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Conductive Paint

11/5/1997 11:09 AM
David Axt
Conductive Paint
Does conductive paint work well for shielding inside of a guitar?  
If "YES" where can I get some and is it very expensive?  
If "NO" how can I install shielding to reduce hum? Can I use aluminum foil and glue?  
11/5/1997 2:06 PM
J Epstein

Stewart-MacDonald, pretty epensive.  
Copper foil is better, Stew-Mac sells it with stuckum already on it.  
Stewart-MacDonald : 800 848 2273  
(maybe a web page somewhere too)
11/9/1997 3:20 AM
Steve Ahola

Stewart-Mac stock #29  
Conductive shielding paint/8 oz $26.44  
(Is this the water-based carbon paint that dries with a black finish? I had a bad experience with the older style MEK-based paint that bled through the masking tape and mottled the finish on my LP Standard around the pots! The carbon paint is a lot safer to use around nice guitar finishes.)  
Their web site:  
Steve Ahola
5/9/1998 11:41 PM
don schultz

I bought a can of this from SM in the last 6 months. It is water based and does not bleed through masking tape. I found it to be "dirty" to touch even after drying. I've done 2 guitars with it with excellent results.
5/11/1998 12:21 AM
Steve A.

    I'm sure that they took the MEK-based paint off the market (these days its considered to be a hazardous substance).  
    The water-based carbon paint is "dirty", almost like charcoal. I suppose that once you've added the ground connections you could coat it with a clear coat of something.  
    After doing 2 guitars, how much of the can is left? (I did one strat with copper foil and it took many hours- its a lot less of a hassle to just paint the cavity.)  
    Did you prepare the cavity at all before painting it? I think something like TSP might take the sheen off just fine and allow the carbon paint to adhere better (I remember it beading up when I used it before so it took maybe 3 coats before the entire cavity was covered).  
Steve Ahola
5/11/1998 6:02 PM
don schultz

I am sure you are right about the MEK version.  
I still have over 1/2 a can left. I gave each guitar 2+ coats. I hate cleaning brushes, so I use the cheap foam type. As far as taking the shine off surfaces, there are chemicals made for the purpose in the paint section of any home improvement store, but I used a little sand paper, and cleaned the dust out well.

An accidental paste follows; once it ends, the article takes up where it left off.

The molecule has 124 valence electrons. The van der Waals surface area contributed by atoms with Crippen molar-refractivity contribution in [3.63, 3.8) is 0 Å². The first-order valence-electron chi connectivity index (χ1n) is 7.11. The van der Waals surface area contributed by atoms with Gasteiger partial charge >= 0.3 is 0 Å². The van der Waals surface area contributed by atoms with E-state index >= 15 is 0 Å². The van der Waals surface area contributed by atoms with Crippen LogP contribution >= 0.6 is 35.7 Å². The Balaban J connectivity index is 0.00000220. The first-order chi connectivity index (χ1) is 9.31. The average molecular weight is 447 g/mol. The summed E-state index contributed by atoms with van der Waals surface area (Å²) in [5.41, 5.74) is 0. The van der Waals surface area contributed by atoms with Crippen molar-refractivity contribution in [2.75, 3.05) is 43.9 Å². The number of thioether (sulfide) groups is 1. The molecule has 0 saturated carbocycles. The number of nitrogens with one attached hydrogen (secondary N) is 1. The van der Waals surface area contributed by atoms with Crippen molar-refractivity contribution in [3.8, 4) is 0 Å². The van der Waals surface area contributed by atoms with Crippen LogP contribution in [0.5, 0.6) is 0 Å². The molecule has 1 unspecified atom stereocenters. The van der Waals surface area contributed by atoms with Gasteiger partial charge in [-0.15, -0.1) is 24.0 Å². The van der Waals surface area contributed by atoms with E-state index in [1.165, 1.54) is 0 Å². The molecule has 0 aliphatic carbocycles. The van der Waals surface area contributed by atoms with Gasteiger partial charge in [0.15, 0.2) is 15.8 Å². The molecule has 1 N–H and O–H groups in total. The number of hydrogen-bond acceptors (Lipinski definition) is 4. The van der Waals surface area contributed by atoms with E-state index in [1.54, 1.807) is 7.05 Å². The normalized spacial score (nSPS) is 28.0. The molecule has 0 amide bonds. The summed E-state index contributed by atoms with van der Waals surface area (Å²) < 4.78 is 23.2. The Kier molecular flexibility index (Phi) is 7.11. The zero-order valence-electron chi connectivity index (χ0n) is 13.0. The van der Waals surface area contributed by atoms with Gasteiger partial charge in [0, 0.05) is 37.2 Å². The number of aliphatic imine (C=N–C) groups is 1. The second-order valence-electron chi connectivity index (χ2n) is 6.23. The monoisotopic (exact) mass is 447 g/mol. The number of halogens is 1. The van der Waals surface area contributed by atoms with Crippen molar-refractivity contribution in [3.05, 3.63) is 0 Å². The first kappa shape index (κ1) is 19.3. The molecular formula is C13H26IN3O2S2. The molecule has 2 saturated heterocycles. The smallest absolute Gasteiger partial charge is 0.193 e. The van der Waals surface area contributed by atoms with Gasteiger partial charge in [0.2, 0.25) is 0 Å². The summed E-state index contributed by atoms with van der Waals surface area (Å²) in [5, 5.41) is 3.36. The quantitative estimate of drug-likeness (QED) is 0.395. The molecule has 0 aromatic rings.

11/10/1997 4:09 PM
Austin C

Hi Dave  
Conductive paint is quite effective for shielding but you can do better.  
In 1976 a guy called Henry W. Ott did some experiments into the shielding properties of different metals, and guess what..........  
COPPER SUCKS! and Aluminium sucks even harder. At R/F these two work well, but at audio frequencies they have a field reduction capability of only 2 and 3dB respectively (0.02" thickness).  
Steel on the other hand kills around 10dB, at the same thickness. If you inrease the thickness to 0.125" this figure inreases to around 40dB.  
This makes shielding a guitar somewhat of a challenge. I have never heard of steel foil and to make a steel enclosure into the shape of a control cavity would require extraordinary sheetmetal skills.  
Sorry to complicate the issue but keep this in mind when selecting a shielding paint, maybe there's one which utilises steel instead of copper.  
Another source of hum is in the basic design of guitar electronics. The use of the shielding braid (in a standard guitar lead) as the signal common renders the shield useless (as a shield). A magnetic shield's purpose is to absorb pulsed magnetic waves of flux and provide a low resistance path to earth for these pulses to travel.  
Using the shield braid as the signal common will cause the signal common to 'float'up and down in sympathy with the noise pulses. Logically this leads me to describe the standard method of connection as "Have some noise!"  
This has bugged me for most of the 19 years I have been playing guitar and there are solutions.  
I'll shut up now.  
See ya  
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